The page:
At the same time, the pharmaceutical and drug discovery market is already blazing paths towards high value, high impact applications of AI technologies.
In 2019, Lifebit partnered with 2 of the global top 10 pharmaceutical companies who deployed the Lifebit CloudOS deep learning module, AI Engine – one of them specifically to accelerate drug discovery. Lifebit demonstrated the power of modelling drug effectiveness using deep generative networks; the results were so promising that 3 drugs will enter preclinical trials to further explore repurposing, a first for AI-driven technology to be used in such a way.
This is next-generation drug research and discovery, happening today, utilising powerful new technologies and contributing to the increasing market growth we are seeing across the bioinformatics market.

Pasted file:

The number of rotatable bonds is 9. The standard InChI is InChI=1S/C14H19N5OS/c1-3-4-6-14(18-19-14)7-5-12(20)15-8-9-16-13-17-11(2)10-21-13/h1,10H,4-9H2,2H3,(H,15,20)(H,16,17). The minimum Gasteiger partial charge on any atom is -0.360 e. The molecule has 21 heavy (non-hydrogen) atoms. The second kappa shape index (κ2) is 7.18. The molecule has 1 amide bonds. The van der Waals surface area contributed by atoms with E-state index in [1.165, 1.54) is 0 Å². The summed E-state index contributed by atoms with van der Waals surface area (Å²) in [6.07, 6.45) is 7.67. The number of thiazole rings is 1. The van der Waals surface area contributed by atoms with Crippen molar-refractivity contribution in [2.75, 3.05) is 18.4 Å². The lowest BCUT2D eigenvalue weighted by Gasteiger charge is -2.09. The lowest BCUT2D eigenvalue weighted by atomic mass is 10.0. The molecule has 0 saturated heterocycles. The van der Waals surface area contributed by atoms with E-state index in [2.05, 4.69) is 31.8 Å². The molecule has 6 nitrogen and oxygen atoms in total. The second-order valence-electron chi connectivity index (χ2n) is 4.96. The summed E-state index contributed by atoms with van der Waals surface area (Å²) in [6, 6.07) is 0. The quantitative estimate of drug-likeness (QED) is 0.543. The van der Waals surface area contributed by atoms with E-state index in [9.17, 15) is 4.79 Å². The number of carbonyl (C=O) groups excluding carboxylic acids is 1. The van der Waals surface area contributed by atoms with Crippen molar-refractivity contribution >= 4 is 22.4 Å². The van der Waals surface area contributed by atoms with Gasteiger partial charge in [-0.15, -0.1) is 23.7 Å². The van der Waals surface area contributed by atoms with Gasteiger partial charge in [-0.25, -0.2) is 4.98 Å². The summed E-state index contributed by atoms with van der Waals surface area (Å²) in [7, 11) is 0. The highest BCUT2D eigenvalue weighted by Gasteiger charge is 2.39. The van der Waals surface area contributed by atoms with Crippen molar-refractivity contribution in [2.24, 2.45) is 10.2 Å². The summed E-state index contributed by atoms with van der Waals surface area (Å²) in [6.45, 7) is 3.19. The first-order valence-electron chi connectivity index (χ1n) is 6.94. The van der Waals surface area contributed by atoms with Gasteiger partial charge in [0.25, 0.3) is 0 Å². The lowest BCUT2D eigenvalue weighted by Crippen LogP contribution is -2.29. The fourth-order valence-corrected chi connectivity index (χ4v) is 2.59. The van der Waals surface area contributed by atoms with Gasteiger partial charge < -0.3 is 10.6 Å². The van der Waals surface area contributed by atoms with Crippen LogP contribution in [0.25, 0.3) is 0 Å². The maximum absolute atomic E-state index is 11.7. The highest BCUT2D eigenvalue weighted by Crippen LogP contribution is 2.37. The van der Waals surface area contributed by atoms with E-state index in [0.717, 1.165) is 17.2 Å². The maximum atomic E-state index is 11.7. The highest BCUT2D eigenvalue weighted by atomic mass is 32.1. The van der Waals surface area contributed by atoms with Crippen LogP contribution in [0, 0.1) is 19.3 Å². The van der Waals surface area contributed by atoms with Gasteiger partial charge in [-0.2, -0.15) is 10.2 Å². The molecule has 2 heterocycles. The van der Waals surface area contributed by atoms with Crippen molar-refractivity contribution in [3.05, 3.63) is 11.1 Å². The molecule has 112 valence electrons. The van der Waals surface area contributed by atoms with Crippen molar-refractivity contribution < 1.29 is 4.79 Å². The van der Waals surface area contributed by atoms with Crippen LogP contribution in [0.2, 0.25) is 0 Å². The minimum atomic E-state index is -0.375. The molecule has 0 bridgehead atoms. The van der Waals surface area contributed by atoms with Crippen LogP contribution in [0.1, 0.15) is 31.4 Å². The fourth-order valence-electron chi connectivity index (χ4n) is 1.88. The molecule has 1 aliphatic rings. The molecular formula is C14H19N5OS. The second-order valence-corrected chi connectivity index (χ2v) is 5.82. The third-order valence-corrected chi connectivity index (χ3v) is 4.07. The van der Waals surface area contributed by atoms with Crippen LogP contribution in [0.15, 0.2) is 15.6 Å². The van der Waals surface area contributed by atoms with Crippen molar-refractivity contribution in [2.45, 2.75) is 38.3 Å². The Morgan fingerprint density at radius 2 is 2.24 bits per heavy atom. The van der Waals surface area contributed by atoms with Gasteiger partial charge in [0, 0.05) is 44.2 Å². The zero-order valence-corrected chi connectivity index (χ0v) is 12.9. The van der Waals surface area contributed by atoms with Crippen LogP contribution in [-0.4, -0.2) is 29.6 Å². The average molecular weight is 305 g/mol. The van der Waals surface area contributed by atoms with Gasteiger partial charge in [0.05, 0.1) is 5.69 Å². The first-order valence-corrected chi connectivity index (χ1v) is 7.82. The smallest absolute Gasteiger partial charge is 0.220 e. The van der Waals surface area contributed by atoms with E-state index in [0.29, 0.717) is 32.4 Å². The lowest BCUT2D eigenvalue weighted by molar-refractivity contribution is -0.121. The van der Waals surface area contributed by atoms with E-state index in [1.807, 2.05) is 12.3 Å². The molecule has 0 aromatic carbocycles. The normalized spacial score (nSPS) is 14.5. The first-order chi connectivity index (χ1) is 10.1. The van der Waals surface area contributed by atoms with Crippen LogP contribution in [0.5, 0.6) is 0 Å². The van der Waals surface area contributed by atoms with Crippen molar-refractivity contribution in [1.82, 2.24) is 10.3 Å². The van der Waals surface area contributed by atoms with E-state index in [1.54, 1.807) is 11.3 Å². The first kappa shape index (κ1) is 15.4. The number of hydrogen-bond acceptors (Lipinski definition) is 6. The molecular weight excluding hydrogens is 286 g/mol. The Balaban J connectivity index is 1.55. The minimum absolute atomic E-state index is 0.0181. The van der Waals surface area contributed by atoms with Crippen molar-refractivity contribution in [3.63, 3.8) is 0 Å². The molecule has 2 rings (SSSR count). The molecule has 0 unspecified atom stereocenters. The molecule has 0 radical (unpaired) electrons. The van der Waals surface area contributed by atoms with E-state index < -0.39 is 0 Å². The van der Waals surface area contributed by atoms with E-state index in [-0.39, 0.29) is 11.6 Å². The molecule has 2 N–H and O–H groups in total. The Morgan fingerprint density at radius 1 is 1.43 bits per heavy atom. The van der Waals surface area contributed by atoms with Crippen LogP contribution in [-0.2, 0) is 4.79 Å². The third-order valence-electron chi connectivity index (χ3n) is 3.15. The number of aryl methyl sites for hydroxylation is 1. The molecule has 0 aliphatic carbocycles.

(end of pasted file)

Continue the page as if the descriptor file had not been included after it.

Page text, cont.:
Lifebit CloudOS is democratising the analysis and understanding of genomics big data to leap forward cures and enhance life. The end-to-end cloud operating system brings computation and analysis to data, wherever it resides, accelerating genomics research and delivering enriched insights in personalised medicine. Users are able to scale quickly while drastically reducing costs and speeding time to insights while harnessing the awesome power of AI – positively transformative for the scientists and researchers who share in the mission to radically change how healthcare is done.